You then follow the path along the canyon walls, the river roaring below you, the sound amplified by the echoes bouncing off the walls of this gargantuan chamber. The floor is a bit slippery as well, so you have to watch your step - the walk isn't the shortest either, so the less able and elderly had to be looked after by our guide, while the rest of us stormed ahead. I used the opportunity to take some sneaky photos - seeing the phenomenon that surrounded me, it just had to be done.
We pass by rimstone pools that look like steps, before seeing daylight again through a 165m-high opening.
I haven't seen a lot of caves in my lifetime, so I'd have to say that these were the most spectacular caves that I have ever seen - definitely a must, if you are travelling through Slovenia.
It was now 1700 and we had about 22 minutes to get back to
This is the biggest cave with the river running through it.
Divaca to catch our train. What we hadn't counted on was the bus service that brought us here stopping after 1600. So we were now stranded.
Carrying our backpacks, we now had a 5km walk ahead of us - not happy. The trains from Divaca to Koper are quite infrequent too, not to mention the bus we had to catch to get from Koper to our eventual destination, Piran. We'd be there at midnight at this stage.
About five minutes into our trudge back to Divaca, we stuck out our thumbs in an attempt to hitch a ride. We had nothing to lose, really. And to our great fortune, a lady stops for us!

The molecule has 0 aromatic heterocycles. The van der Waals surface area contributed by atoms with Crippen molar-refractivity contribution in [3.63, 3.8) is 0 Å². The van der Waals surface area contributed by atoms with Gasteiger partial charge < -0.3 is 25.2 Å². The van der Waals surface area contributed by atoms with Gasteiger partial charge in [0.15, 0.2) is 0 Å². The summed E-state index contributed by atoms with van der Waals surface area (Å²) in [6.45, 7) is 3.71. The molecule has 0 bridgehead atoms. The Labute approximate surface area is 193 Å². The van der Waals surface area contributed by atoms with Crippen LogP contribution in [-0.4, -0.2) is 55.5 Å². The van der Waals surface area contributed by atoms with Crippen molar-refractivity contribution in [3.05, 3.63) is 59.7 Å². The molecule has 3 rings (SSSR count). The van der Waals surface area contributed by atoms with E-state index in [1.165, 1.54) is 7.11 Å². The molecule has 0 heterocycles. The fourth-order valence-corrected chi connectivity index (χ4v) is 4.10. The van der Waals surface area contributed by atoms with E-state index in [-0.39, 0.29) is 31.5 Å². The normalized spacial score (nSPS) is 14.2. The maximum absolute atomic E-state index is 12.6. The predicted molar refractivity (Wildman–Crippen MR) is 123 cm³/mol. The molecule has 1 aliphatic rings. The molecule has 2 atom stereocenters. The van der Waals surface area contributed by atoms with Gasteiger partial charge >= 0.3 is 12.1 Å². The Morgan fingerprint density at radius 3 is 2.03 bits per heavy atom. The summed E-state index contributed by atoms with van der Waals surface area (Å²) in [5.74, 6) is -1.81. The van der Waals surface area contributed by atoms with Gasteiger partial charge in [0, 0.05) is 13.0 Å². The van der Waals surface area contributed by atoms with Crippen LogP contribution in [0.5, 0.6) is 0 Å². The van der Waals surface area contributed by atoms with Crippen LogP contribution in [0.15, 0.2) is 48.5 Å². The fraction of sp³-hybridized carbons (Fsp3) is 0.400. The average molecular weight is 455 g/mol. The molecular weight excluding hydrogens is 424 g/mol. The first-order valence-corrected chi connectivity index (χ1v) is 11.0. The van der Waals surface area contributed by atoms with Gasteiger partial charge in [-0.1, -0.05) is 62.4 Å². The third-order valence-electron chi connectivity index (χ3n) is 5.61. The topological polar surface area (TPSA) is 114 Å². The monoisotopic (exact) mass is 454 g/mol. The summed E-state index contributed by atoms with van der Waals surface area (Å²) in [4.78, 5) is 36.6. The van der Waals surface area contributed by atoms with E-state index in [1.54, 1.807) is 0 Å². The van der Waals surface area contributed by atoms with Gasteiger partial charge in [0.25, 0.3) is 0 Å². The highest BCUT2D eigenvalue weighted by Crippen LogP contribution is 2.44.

As we got talking in the car it turned out that she used to actually work at the caves during the summers, so she knew where we were going. From what I remember, this may actually have been my first ever hitch, which is a bit hard to believe given how far I have travelled.
We were eternally thankful.
We arrived in Divaca right on 1722, not expecting to catch our train. To our great fortune again, the train had not yet left! The driver
Light at the end of the er, caves.
even waited for us to get our tickets from the ticket office. Bonus.
When we arrived in Koper, the bus to Piran was waiting for us. Win.
After staring down the barrel at a marathon journey across Slovenia, we ended up arriving in Piran about as quick as we possibly could. Score.
Greeting us when we arrived in Piran, was the town's picturesque marina, lined with old wooden dinghys, speed boats, and small yachts.
Following the road around the marina, we arrive at the town's centre, Tartini Square, which is just as picturesque.
We were quickly realising why this was Slovenia's most visited town on the Adriatic.
Making our way into the bowels of this old town, the old, pedestrianised, narrow, cobblestoned streets gave the place a real Venice